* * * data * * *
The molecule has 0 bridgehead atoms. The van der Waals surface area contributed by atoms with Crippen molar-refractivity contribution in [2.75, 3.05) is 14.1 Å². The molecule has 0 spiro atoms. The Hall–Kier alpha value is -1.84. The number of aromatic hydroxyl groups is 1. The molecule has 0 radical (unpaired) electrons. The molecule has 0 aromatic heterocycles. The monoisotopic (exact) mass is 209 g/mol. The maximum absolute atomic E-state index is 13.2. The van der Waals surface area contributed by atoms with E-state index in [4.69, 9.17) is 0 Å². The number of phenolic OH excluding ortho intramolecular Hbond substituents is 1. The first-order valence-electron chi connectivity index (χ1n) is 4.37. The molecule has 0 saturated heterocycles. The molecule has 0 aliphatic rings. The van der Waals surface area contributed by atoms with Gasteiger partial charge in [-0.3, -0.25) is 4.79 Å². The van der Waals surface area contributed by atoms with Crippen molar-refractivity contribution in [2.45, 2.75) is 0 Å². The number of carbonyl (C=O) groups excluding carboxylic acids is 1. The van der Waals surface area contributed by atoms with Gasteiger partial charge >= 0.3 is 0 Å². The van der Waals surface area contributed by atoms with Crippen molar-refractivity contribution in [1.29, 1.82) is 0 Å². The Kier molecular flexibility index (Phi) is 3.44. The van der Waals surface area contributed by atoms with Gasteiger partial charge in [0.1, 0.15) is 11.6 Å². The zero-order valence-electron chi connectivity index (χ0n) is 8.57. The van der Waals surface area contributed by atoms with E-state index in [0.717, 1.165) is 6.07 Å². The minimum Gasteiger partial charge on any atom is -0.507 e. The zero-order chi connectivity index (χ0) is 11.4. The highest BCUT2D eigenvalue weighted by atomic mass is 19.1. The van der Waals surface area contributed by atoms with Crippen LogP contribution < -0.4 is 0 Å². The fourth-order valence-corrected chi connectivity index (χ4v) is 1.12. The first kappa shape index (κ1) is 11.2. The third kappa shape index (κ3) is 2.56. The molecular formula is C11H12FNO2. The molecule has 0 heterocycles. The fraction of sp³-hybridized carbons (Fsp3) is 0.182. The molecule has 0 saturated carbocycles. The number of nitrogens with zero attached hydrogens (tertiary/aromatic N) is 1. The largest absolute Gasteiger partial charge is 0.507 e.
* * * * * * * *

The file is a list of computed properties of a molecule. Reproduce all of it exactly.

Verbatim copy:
The molecule has 0 bridgehead atoms. The van der Waals surface area contributed by atoms with Crippen molar-refractivity contribution in [2.75, 3.05) is 14.1 Å². The molecule has 0 spiro atoms. The Hall–Kier alpha value is -1.84. The number of aromatic hydroxyl groups is 1. The molecule has 0 radical (unpaired) electrons. The molecule has 0 aromatic heterocycles. The monoisotopic (exact) mass is 209 g/mol. The maximum absolute atomic E-state index is 13.2. The van der Waals surface area contributed by atoms with E-state index in [4.69, 9.17) is 0 Å². The number of phenolic OH excluding ortho intramolecular Hbond substituents is 1. The first-order valence-electron chi connectivity index (χ1n) is 4.37. The molecule has 0 saturated heterocycles. The molecule has 0 aliphatic rings. The van der Waals surface area contributed by atoms with Gasteiger partial charge in [-0.3, -0.25) is 4.79 Å². The van der Waals surface area contributed by atoms with Crippen molar-refractivity contribution in [2.45, 2.75) is 0 Å². The number of carbonyl (C=O) groups excluding carboxylic acids is 1. The van der Waals surface area contributed by atoms with Gasteiger partial charge >= 0.3 is 0 Å². The van der Waals surface area contributed by atoms with Crippen molar-refractivity contribution in [1.29, 1.82) is 0 Å². The Kier molecular flexibility index (Phi) is 3.44. The van der Waals surface area contributed by atoms with Gasteiger partial charge in [0.1, 0.15) is 11.6 Å². The zero-order valence-electron chi connectivity index (χ0n) is 8.57. The van der Waals surface area contributed by atoms with E-state index in [0.717, 1.165) is 6.07 Å². The minimum Gasteiger partial charge on any atom is -0.507 e. The zero-order chi connectivity index (χ0) is 11.4. The highest BCUT2D eigenvalue weighted by atomic mass is 19.1. The van der Waals surface area contributed by atoms with Crippen LogP contribution < -0.4 is 0 Å². The fourth-order valence-corrected chi connectivity index (χ4v) is 1.12. The first kappa shape index (κ1) is 11.2. The third kappa shape index (κ3) is 2.56. The molecular formula is C11H12FNO2. The molecule has 0 heterocycles. The fraction of sp³-hybridized carbons (Fsp3) is 0.182. The molecule has 0 saturated carbocycles. The number of nitrogens with zero attached hydrogens (tertiary/aromatic N) is 1. The largest absolute Gasteiger partial charge is 0.507 e.